At the November 12, 2008 hearing Ms. DeMarco described the subject chair as solid light pink nylon or “fake leather” with gray arms and “cushiony.” She stated that the chair had leg rests covered with the same pink nylon cushioned material as the rest of the chair. The chair did not have any buttons or levers to move it into a reclined position. She testified that after the incident the left arm rest had detached from the body of the chair. At that point the chair was in a reclined position, crooked and leaning to the left. She restated her opinion that the chair she viewed on October 10, 2007 was not the same chair as the one which allegedly caused claimant’s injury. The chair she viewed in October was an older chair covered with a patterned fabric and was made of more metal than the chair involved in claimant’s incident. She stated that the only metal on the chair involved in the incident was on the sides of the chair where the arm rests were. Additionally, the injurious chair had “big fat wheels” which were thicker than the wheels on the chair preserved by defendant. She continued that the arm rest on the chair in her room had a “much fuller cushion” than the arm rest on the chair preserved by defendant. She also testified that there was blood on the seat cushions of the chair and down the left side of the chair in her room. She stated that after the incident a nurse came into her room to look for the severed portion of claimant’s finger. Ms. DeMarco testified that the nurse “was looking through all that metal” as she was attempting to find the finger in the chair. The nurse eventually found a portion of claimant’s finger in a clamp on the left side of the chair.

Defendant called Shahla Fazel to testify at the hearing. Ms. Fazel has been employed by defendant for the past fifteen years as a Registered Nurse in the ante partum and labor and delivery units at Stony Brook University Hospital. Her responsibilities at the hospital included providing care for patients that were experiencing problems with their pregnancies. She stated that she did recall the subject incident even though she was assigned to other patients in the ante partum unit on that date. She stated that sometime during the evening of the incident she observed a man being taken out of a room in a wheelchair by another nurse. The nurse then told Ms. Fazel to take the recliner chair out of that room. Ms. Fazel credibly testified that she saw the recliner chair, removed it from the room and took it into the hallway. She also stated that as she brought the chair into the hallway she noticed some human tissue or skin on the footrest of the chair. She placed the tissue in sterile saline and gave it to another nurse who took it to the emergency room. Ms. Fazel then called for someone from the Distribution Services Department to take the chair away. She explained that the people from Distribution Services Department are responsible for transporting furniture or equipment throughout the hospital. After reviewing photographs of the chair preserved by defendant, Ms. Fazel credibly testified that the chair she removed from the room was the same chair as depicted in the photographs. Although she also stated that different types of chairs were used in the unit, one type being a “lazy boy” type recliner, Ms. Fazel was not asked to give a description of the physical attributes of those other chairs nor was the court presented with any photographic evidence of any other reclining chairs in use in the ante partum unit at the time of claimant’s accident.

At a deposition conducted by claimant on November 15, 2006, Ms. Fazel identified the nurse who told her to take the chair by only her first name, Maureen. At the same deposition Ms. Fazel described the color of the cushions on the chair as pink. She could not remember the color of the arm rests of the chair at that time. She stated that someone from the Distribution Services Department took the chair from the hallway that evening.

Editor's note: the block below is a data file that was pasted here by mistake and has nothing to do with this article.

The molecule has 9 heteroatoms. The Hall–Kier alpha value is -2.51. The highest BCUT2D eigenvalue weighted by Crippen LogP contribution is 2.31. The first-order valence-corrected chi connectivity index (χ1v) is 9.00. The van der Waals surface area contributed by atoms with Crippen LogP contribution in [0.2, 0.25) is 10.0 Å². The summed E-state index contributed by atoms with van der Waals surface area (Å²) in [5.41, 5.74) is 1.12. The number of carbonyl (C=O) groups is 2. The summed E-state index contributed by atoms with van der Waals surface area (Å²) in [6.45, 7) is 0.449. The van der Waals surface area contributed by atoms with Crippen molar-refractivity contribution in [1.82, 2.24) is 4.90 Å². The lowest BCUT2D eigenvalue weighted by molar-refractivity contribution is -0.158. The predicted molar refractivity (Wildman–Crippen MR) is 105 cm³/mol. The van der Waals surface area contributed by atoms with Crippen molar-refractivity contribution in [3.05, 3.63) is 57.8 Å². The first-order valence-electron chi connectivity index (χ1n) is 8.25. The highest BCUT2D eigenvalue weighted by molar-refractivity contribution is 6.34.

Defendant also called Martha Colwell to testify at the hearing. Ms. Colwell testified that at the time of the incident she was employed as the Director of the Distribution Services Department at the Stony Brook University Hospital. She stated that she learned of the subject incident the morning after the accident and that she saw the chair that was alleged to have been involved in the accident that same morning. After reviewing photographs of the chair preserved by defendant, Ms. Colwell credibly testified that the chair in the photographs fairly and accurately showed what the chair looked like on the morning of March 24, 2005. She identified a sign that was on the preserved chair as one that is normally placed on a piece of equipment that is taken out of use. She continued that the sign is usually placed on a chair when the chair is first taken out of service and brought to the Distribution Services Department. She stated that the preserved chair had the sign on it on the morning of March 24, 2005. She stated that another employee, Raveesh Talanki, an employee in the Biomedical Engineering Department removed the chair from the Distribution Services Department that day. She stated that as of the date of the hearing, the preserved chair is the last remaining chair of that type left at the hospital.

At a deposition conducted by claimant on April 18, 2007, Ms. Colwell described the cushions on the chair as pink and the metal as gray. She also stated that the chair was in “used” condition when it was brought down to her department.

Lastly, Raveesh Talanki, a Senior Biomedical Engineer employed at the Stony Brook University Hospital, was also called to testify at the hearing by defendant. He stated that he held that position at the time of claimant’s incident and that his responsibilities included maintaining medical devices. He stated that he learned of claimant’s incident after it occurred, possibly from an incident report but that he did not specifically recall exactly how he found out about the incident. Once he learned of the incident, Mr. Talanki contacted the Distribution Services Department, then personally retrieved the chair from the department and brought it to the Biomedical Unit where he examined the chair’s “functionality.” He stated that he checked the chair to see if it was moving properly. After reviewing photographs of the chair preserved by defendant, Mr. Talanki credibly testified that the chair in the photographs fairly and accurately depicted the chair he retrieved from the Distribution Services Department after claimant’s incident. Mr. Talanki stated that the photographs of the chair admitted into evidence at the November 12, 2008 hearing were photographed by him one year after he retrieved the chair. Moreover, Mr. Talanki identified the preserved chair in the photographs as the chair he examined after the subject incident. After the examination of the chair Mr. Talanki testified that he stored the chair in a locked Biomedical Engineering storage room which was located behind another locked door where the chair remained since the incident. Mr. Talanki described the fabric of the chair as “cushioned with a plastic layer on it.” He continued that it was not a cloth surface but that the surface had some texture to it.